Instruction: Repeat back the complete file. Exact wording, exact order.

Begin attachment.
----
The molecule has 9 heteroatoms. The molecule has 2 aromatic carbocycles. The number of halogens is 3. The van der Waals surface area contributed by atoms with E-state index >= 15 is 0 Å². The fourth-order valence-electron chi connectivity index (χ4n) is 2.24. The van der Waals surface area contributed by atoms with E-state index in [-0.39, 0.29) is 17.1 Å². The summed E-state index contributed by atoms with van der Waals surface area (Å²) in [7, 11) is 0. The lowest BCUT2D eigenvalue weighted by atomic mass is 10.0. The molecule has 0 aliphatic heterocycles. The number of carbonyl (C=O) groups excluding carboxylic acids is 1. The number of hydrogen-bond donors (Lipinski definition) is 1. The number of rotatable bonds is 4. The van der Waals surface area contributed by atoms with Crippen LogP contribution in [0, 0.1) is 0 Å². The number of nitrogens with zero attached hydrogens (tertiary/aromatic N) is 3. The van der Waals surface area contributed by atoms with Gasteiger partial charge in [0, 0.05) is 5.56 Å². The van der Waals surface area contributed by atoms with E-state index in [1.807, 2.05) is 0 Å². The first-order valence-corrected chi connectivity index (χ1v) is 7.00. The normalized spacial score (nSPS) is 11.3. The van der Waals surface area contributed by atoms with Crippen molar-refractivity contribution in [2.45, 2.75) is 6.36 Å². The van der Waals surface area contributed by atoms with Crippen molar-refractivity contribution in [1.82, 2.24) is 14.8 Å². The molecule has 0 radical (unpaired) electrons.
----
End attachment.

The molecule has 9 heteroatoms. The molecule has 2 aromatic carbocycles. The number of halogens is 3. The van der Waals surface area contributed by atoms with E-state index >= 15 is 0 Å². The fourth-order valence-electron chi connectivity index (χ4n) is 2.24. The van der Waals surface area contributed by atoms with E-state index in [-0.39, 0.29) is 17.1 Å². The summed E-state index contributed by atoms with van der Waals surface area (Å²) in [7, 11) is 0. The lowest BCUT2D eigenvalue weighted by atomic mass is 10.0. The molecule has 0 aliphatic heterocycles. The number of carbonyl (C=O) groups excluding carboxylic acids is 1. The number of hydrogen-bond donors (Lipinski definition) is 1. The number of rotatable bonds is 4. The van der Waals surface area contributed by atoms with Crippen LogP contribution in [0, 0.1) is 0 Å². The number of nitrogens with zero attached hydrogens (tertiary/aromatic N) is 3. The van der Waals surface area contributed by atoms with Gasteiger partial charge in [0, 0.05) is 5.56 Å². The van der Waals surface area contributed by atoms with E-state index in [1.807, 2.05) is 0 Å². The first-order valence-corrected chi connectivity index (χ1v) is 7.00. The normalized spacial score (nSPS) is 11.3. The van der Waals surface area contributed by atoms with Crippen molar-refractivity contribution in [2.45, 2.75) is 6.36 Å². The van der Waals surface area contributed by atoms with Crippen molar-refractivity contribution in [1.82, 2.24) is 14.8 Å². The molecule has 0 radical (unpaired) electrons.